The Partly Dave Show: The Pansy Kings' Summer Soireé in honor of GLBT Pride Month, will feature all of the original Pansy Kings: monologist David Kodeski, playwright Edward Thomas-Herrera, Kurt Heintz of, novelist Robert Rodi, and Dave Awl as host. The lineup will also include writer, journalist, and recent Book of Voices featured artist Gregg Shapiro, and Partly Dave Show regular (and e-poets Plain Text contributor) Christopher Piatt. Live music will be provided by Anthony Whitaker.

Showtime is 8:00 PM on Wednesday, June 9. Admission is $7 or "pay what you can." The Partly Dave Show ("Not your everyday horse-frightening cabaret excursion") happens the second Wednesday of the month at 8pm, at the venerable No Exit Café (6970 N. Glenwood) in Rogers Park. For more info, click to the Partly Dave website or call No Exit at 773-743-3355.

And another Partly Dave Show:
26 - 27 June at the Neo-Futurarium

The Neo-Futurists have invited Dave Awl to do a special GLBT Pride Month edition of Partly Dave at The Neo-Futurarium. The show's called "The P Word" -- the theme is "Performances Pertaining to Pride (and other words that start with P)." The bill includes Jay Torrence and Sharon Greene from the current generation of Neo-Futurists, plus Venus Zarris, Murray McKay, Christopher Piatt of course, and music by Ellen Rosner's band. All admissions for "The P Word" will be donated to the ACLU's Gay and Lesbian Project.

Showtime is 7:00pm (note the early start time!) at The Neo-Futurarium, 5153 N. Ashland, Chicago (Foster & Ashland intersection; Andersonville). Admission is $7 or pay what you can. This show is also previewed on The Partly Dave Show page.

Salach & Ten Tongues: A Wide Arc
CD release set for 6 June

Cin Salach and Ten Tongues are about to add another chapter to their collective history of music and performance poetry. "A Wide Arc" is the title of their new audio CD, which follows on years of live performance and experimentation since "Taste," released in 1999. Time flies! You can click to the Book of Voices to get a taste of Taste, before catching the show at the Green Mill. Compared to "Taste," the musical elements of "A Wide Arc" are expected to sound more like trance music. That kind of aural ambience should be quite harmonius with Salach's poetry. The style may also be trending with other new recordings in spoken word that has been previewing lately, putting Ten Tongues once again on the front edge of spoken word from Chicago.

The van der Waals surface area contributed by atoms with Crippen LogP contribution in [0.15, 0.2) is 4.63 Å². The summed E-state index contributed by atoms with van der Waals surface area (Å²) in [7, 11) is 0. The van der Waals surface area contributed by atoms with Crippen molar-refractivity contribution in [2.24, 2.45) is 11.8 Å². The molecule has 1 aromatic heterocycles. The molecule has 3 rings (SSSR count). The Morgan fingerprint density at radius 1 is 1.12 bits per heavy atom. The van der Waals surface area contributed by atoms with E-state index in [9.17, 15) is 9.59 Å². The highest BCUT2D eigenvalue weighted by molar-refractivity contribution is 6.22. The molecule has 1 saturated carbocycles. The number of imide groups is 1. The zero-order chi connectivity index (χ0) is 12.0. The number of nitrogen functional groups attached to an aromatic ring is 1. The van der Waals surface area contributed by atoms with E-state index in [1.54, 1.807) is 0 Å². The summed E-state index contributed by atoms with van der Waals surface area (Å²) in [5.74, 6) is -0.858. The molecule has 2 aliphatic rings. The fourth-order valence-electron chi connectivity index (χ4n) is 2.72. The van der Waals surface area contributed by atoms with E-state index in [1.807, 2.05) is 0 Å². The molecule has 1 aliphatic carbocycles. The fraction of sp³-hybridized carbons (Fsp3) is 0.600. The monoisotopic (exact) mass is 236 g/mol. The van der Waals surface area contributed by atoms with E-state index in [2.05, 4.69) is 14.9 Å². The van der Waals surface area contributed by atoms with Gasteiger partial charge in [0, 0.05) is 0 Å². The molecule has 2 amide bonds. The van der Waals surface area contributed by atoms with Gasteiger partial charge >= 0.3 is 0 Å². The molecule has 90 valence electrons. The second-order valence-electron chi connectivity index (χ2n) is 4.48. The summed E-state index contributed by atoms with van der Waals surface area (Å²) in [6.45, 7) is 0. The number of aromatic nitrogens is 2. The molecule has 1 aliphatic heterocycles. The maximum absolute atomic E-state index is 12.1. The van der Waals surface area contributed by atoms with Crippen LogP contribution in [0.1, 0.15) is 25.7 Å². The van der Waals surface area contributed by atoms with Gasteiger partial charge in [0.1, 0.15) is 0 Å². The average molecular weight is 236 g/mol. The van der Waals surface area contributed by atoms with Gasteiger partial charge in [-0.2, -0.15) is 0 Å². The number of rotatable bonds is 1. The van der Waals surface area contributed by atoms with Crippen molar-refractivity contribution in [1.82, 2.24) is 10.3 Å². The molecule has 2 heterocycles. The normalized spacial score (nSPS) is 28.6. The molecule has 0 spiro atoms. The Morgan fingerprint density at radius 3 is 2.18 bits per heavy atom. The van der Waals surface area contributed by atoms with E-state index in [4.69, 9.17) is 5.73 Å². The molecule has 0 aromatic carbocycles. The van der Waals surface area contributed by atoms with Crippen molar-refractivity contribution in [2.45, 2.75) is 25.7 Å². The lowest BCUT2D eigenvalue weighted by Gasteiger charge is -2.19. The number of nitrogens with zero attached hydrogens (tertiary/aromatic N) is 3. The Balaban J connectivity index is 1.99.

Salach proudly says, "This is our first full-length CD, and it has been on my list of things to do for 15 years! It sure took us a while to get it together, but I'm really happy with it." The disc's release party will recognize Salach's longstanding collaboration with Mark Howell, a musician and sound artist who has worked with Salach, Mark Messing, and others in the ensemble since well before Ten Tongues' founding. Howell's aural contributions to Salach's poetry date back to the late 1980s.

The tribute to Howell will not necessarily mark an end to his involvement in the group. New media allow for a more dispersed approach to collaborations. Salach explains, "Mark Howell will be working with us long distance after this gig, as he is moving to North Carolina. So this release is a celebration of that collaboration." Why the life-changing transition for Howell and his wife Kae? A change of pace, says Salach, who indicates that they'll be running a bed and breakfast inn, after working in print, design, and multimedia in the Chicago market for nearly two decades.